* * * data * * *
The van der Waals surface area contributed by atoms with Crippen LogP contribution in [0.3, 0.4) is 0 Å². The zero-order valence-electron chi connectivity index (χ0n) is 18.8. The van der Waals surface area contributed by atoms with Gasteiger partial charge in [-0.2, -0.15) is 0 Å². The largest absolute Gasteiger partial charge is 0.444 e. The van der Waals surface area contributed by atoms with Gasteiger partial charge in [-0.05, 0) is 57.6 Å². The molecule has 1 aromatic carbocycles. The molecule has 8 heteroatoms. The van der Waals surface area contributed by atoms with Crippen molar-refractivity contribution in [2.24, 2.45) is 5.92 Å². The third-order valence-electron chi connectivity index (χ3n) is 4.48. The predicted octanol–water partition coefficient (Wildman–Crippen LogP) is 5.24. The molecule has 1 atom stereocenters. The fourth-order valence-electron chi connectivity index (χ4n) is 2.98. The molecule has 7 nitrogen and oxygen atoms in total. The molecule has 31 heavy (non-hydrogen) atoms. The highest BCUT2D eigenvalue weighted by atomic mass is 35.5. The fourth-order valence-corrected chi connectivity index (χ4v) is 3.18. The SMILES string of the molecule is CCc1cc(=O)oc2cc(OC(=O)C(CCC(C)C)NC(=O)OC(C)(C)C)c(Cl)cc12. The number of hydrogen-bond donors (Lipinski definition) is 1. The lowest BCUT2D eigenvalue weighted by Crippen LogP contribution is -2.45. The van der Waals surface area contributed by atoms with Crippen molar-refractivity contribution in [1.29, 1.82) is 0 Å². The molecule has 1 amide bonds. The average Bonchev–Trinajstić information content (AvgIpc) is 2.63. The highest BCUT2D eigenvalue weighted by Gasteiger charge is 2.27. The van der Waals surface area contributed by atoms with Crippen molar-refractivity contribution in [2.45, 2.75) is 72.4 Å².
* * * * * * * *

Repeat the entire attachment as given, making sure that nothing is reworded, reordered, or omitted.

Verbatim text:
The van der Waals surface area contributed by atoms with Crippen LogP contribution in [0.3, 0.4) is 0 Å². The zero-order valence-electron chi connectivity index (χ0n) is 18.8. The van der Waals surface area contributed by atoms with Gasteiger partial charge in [-0.2, -0.15) is 0 Å². The largest absolute Gasteiger partial charge is 0.444 e. The van der Waals surface area contributed by atoms with Gasteiger partial charge in [-0.05, 0) is 57.6 Å². The molecule has 1 aromatic carbocycles. The molecule has 8 heteroatoms. The van der Waals surface area contributed by atoms with Crippen molar-refractivity contribution in [2.24, 2.45) is 5.92 Å². The third-order valence-electron chi connectivity index (χ3n) is 4.48. The predicted octanol–water partition coefficient (Wildman–Crippen LogP) is 5.24. The molecule has 1 atom stereocenters. The fourth-order valence-electron chi connectivity index (χ4n) is 2.98. The molecule has 7 nitrogen and oxygen atoms in total. The molecule has 31 heavy (non-hydrogen) atoms. The highest BCUT2D eigenvalue weighted by atomic mass is 35.5. The fourth-order valence-corrected chi connectivity index (χ4v) is 3.18. The SMILES string of the molecule is CCc1cc(=O)oc2cc(OC(=O)C(CCC(C)C)NC(=O)OC(C)(C)C)c(Cl)cc12. The number of hydrogen-bond donors (Lipinski definition) is 1. The lowest BCUT2D eigenvalue weighted by Crippen LogP contribution is -2.45. The van der Waals surface area contributed by atoms with Crippen molar-refractivity contribution in [1.29, 1.82) is 0 Å². The molecule has 1 amide bonds. The average Bonchev–Trinajstić information content (AvgIpc) is 2.63. The highest BCUT2D eigenvalue weighted by Gasteiger charge is 2.27. The van der Waals surface area contributed by atoms with Crippen molar-refractivity contribution in [2.45, 2.75) is 72.4 Å².